In contrast, Danny, a kulintang virtuoso from a family of virtuosi, was born a minority in his homeland, a Muslim in a nation self-defined as Christian. In the transposed setting of the U.S. his artistry and his traditionality enjoy national acceptance and recognition; he is the only Filipino to receive the prestigious national Folk Heritage award from the National Endowment for the Arts, somewhat akin to the Philippines’ Gawad Pambansang Alagad ng Sining. The kulintang genre in the U.S. has been important for constructing a de-colonized and more “authentically Asian” Filipino-American identity – the music references Filipinos who never capitulated to Spanish or American colonial rule. Notably in the anthology Danny speaks as a Filipino rather than as a Maguindanaoan, e.g. his matter-of- fact discourse on the conqueror and the conquered. In closing this short exposition on artist archetypes, I observe that Danny’s American success story and his cultural odyssey abroad constitute an ironic subversion of the Moro-moro narrative: in the Kalanduyan version Muslim Principe comes to distant land, enthralls Princessa (perhaps named Columbia), and makes converts to kulintang throughout the country/kingdom, daw.

The four general archetypes I have suggested – the artist born in the U.S., the artist born in the Philippines and socialized in the U.S., the artist of mixed heritage whether born in the homeland or in the diaspora, and the established artist as immigrant – belie the richness and complexity of Filipino creativity in America. The term Filipino American does not nuance either quality. In the more emotionally charged domain of ethnicity, identity does not carry consensus. Filipinos born in the States often find themselves labeled as “not quite Filipino” or even as “Kano” by Filipinos from the homeland. In a reversal of contestation, the term Filipino American in some circles is claimed for Filipinos who had to grow up in the racist environment of America where minority status was both psychic and statistical. Who is the Filipino American or the Filipino- American? For the globalized present in which PAL, balikbayan boxes, Max’s and Goldilocks continually blur the distinctions of homeland and diaspora, the static nature and fixity of the term “Filipino American” is no longer so reassuring as a marker for ourselves as Filipinos (although convenient for federal funders, book stores, and census takers). In Hawai‘i the term is rarely encountered. Here the marker Filipino in Local discourse is sufficient; it assumes the individual is in Hawai‘i and therefore already functioning in America. The Filipino in America has the prerogative to access and to combine Filipinicity and Americanicity in infinite combinations and ratios. These ten “non-canonical” but nationally significant Filipino artists working in the U.S. exemplify both access and selective combination.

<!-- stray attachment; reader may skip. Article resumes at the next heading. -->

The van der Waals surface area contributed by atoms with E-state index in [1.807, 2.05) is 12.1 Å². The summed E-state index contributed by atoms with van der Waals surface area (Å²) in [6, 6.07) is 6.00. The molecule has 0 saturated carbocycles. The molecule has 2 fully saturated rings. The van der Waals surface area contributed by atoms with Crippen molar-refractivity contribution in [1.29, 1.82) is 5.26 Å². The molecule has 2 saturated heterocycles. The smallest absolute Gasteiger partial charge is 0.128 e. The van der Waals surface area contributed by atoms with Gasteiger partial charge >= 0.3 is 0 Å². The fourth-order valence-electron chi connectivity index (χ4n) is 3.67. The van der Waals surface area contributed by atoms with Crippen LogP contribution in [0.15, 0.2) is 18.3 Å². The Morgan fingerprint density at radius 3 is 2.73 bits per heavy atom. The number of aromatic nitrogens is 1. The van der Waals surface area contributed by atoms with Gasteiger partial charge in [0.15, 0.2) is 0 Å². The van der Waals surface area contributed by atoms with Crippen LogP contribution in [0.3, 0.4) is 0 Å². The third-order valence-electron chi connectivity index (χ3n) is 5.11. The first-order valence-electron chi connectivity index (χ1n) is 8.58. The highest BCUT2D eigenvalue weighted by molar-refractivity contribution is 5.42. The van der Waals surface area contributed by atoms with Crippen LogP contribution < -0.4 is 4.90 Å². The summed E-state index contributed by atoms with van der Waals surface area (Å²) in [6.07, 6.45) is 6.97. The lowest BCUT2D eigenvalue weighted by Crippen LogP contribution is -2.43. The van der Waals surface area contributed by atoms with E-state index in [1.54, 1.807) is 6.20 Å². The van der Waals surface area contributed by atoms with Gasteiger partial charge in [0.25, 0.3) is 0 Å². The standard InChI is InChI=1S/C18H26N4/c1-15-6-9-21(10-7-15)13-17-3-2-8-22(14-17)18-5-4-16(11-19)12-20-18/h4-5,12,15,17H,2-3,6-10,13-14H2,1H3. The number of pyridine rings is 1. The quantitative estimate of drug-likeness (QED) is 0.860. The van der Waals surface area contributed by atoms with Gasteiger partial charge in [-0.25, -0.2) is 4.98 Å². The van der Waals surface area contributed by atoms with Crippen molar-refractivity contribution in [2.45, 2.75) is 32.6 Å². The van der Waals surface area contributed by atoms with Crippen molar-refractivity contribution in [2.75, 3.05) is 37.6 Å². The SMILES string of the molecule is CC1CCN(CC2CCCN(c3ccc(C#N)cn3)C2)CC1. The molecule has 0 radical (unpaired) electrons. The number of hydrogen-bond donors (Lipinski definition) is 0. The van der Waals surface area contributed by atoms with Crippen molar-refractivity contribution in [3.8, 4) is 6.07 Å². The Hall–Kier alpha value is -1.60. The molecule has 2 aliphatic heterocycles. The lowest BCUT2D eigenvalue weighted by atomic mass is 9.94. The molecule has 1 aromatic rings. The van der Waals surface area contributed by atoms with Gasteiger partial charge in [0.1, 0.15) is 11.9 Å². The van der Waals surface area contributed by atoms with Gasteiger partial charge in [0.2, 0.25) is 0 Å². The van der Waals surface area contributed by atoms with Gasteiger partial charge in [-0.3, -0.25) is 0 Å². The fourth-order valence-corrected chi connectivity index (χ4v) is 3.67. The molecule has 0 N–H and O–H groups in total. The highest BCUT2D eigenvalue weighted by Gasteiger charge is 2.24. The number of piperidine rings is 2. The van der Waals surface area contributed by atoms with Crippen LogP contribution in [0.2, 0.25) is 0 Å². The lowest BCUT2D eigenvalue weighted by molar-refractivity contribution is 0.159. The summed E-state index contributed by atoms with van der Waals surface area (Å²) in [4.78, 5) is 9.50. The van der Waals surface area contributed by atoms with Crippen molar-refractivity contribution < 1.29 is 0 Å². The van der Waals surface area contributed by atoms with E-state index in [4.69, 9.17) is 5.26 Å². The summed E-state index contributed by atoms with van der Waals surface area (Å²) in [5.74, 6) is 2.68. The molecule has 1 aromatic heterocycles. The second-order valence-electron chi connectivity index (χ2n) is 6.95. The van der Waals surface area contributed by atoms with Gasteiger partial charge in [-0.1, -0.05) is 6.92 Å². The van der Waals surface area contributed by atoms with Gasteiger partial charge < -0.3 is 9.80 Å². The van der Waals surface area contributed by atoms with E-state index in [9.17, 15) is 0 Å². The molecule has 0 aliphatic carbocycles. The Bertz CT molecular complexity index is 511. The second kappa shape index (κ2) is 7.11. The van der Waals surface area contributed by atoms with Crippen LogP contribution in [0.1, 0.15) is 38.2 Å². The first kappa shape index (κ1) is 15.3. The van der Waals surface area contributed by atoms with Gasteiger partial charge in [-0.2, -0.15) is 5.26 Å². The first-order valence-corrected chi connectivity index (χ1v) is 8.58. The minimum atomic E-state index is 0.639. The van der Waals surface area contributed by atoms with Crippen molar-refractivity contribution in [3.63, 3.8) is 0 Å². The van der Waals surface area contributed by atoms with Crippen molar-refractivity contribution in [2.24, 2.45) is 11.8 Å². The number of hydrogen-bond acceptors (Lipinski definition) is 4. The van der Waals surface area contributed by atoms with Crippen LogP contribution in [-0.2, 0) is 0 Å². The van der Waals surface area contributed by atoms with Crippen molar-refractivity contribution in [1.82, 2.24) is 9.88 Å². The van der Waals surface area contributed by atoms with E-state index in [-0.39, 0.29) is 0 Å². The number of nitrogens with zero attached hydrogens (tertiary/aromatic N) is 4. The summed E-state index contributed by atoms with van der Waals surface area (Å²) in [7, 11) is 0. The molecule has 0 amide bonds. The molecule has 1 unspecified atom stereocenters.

Conversations, an assemblage of people and voices, constitutes a celebration of the richness, the complexity, the access, and the selectivity we perform as Filipinos in America. As I bring this foreword with its performance metaphors to a close, I hope that the commentary in fact becomes an entr’acte, that it encourages you to re-visit all or some of the mga kuwento, bringing some of the thoughts from this hulit to bear on that re- reading. Theo, salamat gid